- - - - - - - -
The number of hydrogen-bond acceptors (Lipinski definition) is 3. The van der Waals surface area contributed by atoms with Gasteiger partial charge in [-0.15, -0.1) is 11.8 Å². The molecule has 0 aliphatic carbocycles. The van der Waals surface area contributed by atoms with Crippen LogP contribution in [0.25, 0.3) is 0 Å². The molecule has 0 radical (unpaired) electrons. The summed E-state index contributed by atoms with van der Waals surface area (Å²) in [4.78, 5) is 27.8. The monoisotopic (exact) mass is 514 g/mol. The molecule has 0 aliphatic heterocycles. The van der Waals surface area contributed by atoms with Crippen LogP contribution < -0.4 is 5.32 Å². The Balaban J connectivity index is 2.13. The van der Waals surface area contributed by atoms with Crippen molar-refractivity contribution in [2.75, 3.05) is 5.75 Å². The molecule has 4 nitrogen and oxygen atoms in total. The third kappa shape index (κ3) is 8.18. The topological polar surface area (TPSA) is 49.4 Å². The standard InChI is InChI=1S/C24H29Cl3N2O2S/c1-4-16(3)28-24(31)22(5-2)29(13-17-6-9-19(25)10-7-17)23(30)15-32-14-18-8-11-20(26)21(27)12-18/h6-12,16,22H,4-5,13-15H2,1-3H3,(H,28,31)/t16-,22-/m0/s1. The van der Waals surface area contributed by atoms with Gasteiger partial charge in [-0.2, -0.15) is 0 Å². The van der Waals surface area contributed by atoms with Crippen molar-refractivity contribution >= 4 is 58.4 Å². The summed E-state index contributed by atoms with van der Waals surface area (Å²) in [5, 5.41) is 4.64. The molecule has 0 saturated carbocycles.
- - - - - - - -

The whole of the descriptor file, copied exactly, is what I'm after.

The number of hydrogen-bond acceptors (Lipinski definition) is 3. The van der Waals surface area contributed by atoms with Gasteiger partial charge in [-0.15, -0.1) is 11.8 Å². The molecule has 0 aliphatic carbocycles. The van der Waals surface area contributed by atoms with Crippen LogP contribution in [0.25, 0.3) is 0 Å². The molecule has 0 radical (unpaired) electrons. The summed E-state index contributed by atoms with van der Waals surface area (Å²) in [4.78, 5) is 27.8. The monoisotopic (exact) mass is 514 g/mol. The molecule has 0 aliphatic heterocycles. The van der Waals surface area contributed by atoms with Crippen LogP contribution < -0.4 is 5.32 Å². The Balaban J connectivity index is 2.13. The van der Waals surface area contributed by atoms with Crippen molar-refractivity contribution in [2.75, 3.05) is 5.75 Å². The molecule has 4 nitrogen and oxygen atoms in total. The third kappa shape index (κ3) is 8.18. The topological polar surface area (TPSA) is 49.4 Å². The standard InChI is InChI=1S/C24H29Cl3N2O2S/c1-4-16(3)28-24(31)22(5-2)29(13-17-6-9-19(25)10-7-17)23(30)15-32-14-18-8-11-20(26)21(27)12-18/h6-12,16,22H,4-5,13-15H2,1-3H3,(H,28,31)/t16-,22-/m0/s1. The van der Waals surface area contributed by atoms with Gasteiger partial charge in [-0.2, -0.15) is 0 Å². The van der Waals surface area contributed by atoms with Crippen molar-refractivity contribution >= 4 is 58.4 Å². The summed E-state index contributed by atoms with van der Waals surface area (Å²) in [5, 5.41) is 4.64. The molecule has 0 saturated carbocycles.